glo­ri­ae sibi duc­ere: To con­sid­er praise­wor­thy, to boast; this is a so-called dou­ble dative, or final dative, which is a com­mon con­struc­tion in Latin, cf. Hoc mihi hon­ori est (This is an hon­our for me.”) and Hoc mihi gau­dio est (“This is joy­ous for me”). 

gratis (adv.): for free

item (adv): sim­i­lar­ly

mag­num tal­en­tum: a whole tal­ent. A weight of pre­cious met­al or sum, which var­ied over time (ca. 60–70lb.).

neque ullius rei causa: (lit.) and not for any oth­er rea­son. Causâ placed after a noun in the gen­i­tive express­es pur­pose, not cause.

ob tacen­dum: to be quiet

quirites: Quiritesorig­i­nal­ly des­ig­nat­ed the inhab­i­tants of the Sabine town Cures (cf. Col. praef. § 19, vet­eres illi Sabi­ni Quirites).After the Sabines and the Romans had unit­ed in one com­mu­ni­ty, under Romu­lus, the name of Quirites was tak­en in addi­tion to that of Romani, the Romans call­ing them­selves, in a civ­il capac­i­ty, Quirites, while, in a polit­i­cal and mil­i­tary capac­i­ty, they retained the name of Romani. (Lewis & Short)

quo facil­ius: Final claus­es with com­par­a­tive adverbs, e.g. facil­ius, in Clas­si­cal Latin are usu­al­ly con­struct­ed with quo instead of ut, e.g. Latine loqu­un­tur quo melius legant (“They speak Latin in order to read better”).

res famil­iaris: house­hould, prop­er­ty, possesions 

ret­icere: keep silent (about something)

sua causa: for their (own) sake

ver­ba facere: talk, give a speech

English Translation

Below you will find an Eng­lish trans­la­tion of the text.

Ap. Gell. XI. 10.2–6

“For you, fel­low cit­i­zens, if you wish to be wise and hon­est, and if you inquire into the mat­ter, will find that none of us comes for­ward here with­out pay. All of us who address you are after some­thing, and no one appears before you for any pur­pose except to car­ry some­thing away.

I myself, who am now rec­om­mend­ing you to increase your tax­es, in order that you may the more eas­i­ly serve your own advan­tage and admin­is­ter the gov­ern­ment, do not come here for noth­ing; but I ask of you, not mon­ey, but hon­our and your good opinion.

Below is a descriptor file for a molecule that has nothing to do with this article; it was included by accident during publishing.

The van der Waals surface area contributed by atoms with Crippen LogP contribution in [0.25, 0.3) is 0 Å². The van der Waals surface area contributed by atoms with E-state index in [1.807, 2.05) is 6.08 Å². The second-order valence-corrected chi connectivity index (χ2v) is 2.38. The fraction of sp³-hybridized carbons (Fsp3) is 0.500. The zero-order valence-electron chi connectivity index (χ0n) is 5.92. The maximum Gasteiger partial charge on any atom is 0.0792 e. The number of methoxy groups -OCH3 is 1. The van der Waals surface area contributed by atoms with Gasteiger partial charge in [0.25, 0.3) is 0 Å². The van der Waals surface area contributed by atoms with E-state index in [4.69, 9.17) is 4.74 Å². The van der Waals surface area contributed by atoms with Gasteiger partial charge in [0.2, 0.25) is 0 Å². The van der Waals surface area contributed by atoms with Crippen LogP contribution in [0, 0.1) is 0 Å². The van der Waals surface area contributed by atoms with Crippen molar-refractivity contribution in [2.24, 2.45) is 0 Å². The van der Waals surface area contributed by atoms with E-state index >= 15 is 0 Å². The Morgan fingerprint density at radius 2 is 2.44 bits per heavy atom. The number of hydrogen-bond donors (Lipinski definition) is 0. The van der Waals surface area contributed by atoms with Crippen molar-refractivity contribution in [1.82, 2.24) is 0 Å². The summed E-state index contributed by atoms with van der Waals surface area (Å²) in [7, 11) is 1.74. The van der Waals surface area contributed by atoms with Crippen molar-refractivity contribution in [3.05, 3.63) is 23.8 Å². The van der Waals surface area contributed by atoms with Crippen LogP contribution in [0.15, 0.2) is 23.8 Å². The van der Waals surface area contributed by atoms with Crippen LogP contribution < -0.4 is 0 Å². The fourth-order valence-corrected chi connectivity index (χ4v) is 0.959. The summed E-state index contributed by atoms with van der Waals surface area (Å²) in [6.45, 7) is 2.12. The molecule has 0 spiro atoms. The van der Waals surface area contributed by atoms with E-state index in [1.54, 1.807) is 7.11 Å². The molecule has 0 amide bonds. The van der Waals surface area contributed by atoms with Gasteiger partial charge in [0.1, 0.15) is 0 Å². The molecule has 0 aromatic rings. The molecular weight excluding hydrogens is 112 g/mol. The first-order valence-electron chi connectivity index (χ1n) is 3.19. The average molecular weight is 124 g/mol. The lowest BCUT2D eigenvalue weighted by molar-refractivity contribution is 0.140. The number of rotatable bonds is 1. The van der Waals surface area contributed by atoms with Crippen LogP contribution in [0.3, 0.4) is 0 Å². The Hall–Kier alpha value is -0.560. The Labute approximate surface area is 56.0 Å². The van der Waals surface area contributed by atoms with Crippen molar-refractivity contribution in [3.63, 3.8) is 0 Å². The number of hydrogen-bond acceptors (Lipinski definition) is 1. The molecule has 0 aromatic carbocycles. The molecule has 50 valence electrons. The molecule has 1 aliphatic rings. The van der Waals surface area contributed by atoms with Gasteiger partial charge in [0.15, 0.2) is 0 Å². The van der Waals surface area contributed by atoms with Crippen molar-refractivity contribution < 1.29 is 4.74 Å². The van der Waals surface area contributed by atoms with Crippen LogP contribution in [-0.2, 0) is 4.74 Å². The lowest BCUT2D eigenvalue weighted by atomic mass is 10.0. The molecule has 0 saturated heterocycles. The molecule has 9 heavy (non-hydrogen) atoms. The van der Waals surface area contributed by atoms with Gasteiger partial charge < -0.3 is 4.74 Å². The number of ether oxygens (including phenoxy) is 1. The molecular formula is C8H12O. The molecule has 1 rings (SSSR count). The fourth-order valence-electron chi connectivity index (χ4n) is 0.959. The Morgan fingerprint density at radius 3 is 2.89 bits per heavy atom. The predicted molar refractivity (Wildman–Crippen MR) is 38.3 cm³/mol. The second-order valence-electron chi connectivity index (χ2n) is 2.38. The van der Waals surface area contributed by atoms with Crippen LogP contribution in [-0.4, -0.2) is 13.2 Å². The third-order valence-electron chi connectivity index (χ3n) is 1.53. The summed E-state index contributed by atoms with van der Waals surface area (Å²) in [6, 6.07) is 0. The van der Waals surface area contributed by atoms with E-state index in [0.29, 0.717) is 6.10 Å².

Those who come for­ward to per­suade you not to accept this law, do not seek hon­our from you, but mon­ey from Nicomedes; those also who advise you to accept it are not seek­ing a good opin­ion from you, but from Mithri­dates a reward and an increase of their pos­ses­sions; those, how­ev­er, of the same rank and order who are silent are your very bit­ter­est ene­mies, since they take mon­ey from all and are false to all.

You, think­ing that they are inno­cent of such con­duct, give them your esteem; but the embassies from the kings, think­ing it is for their sake that they are silent, give them great gifts and rewards. So in the land of Greece, when a Greek trag­ic actor boast­ed that he had received a whole tal­ent for one play, Demades, the most elo­quent man of his coun­try, is said to have replied to him: ‘Does it seem strange to you that you have gained a tal­ent by speak­ing? I was paid ten tal­ents by the king for hold­ing my tongue.’ Just so, these men now receive a very high price for hold­ing their tongues.” 

Trans­lat­ed by J.C. Rolfe (1927).

Amelie Rosengren

Amelie Rosengren

Amelie Rosengren, M.A. and co-founder of Latinitium, is a published author, illustrator and historian. She specializes in daily life, has a soft spot for historic curiosities, and works as a museum educator at the world’s oldest open air museum, Skansen.
Written by Amelie Rosengren

Written by Amelie Rosengren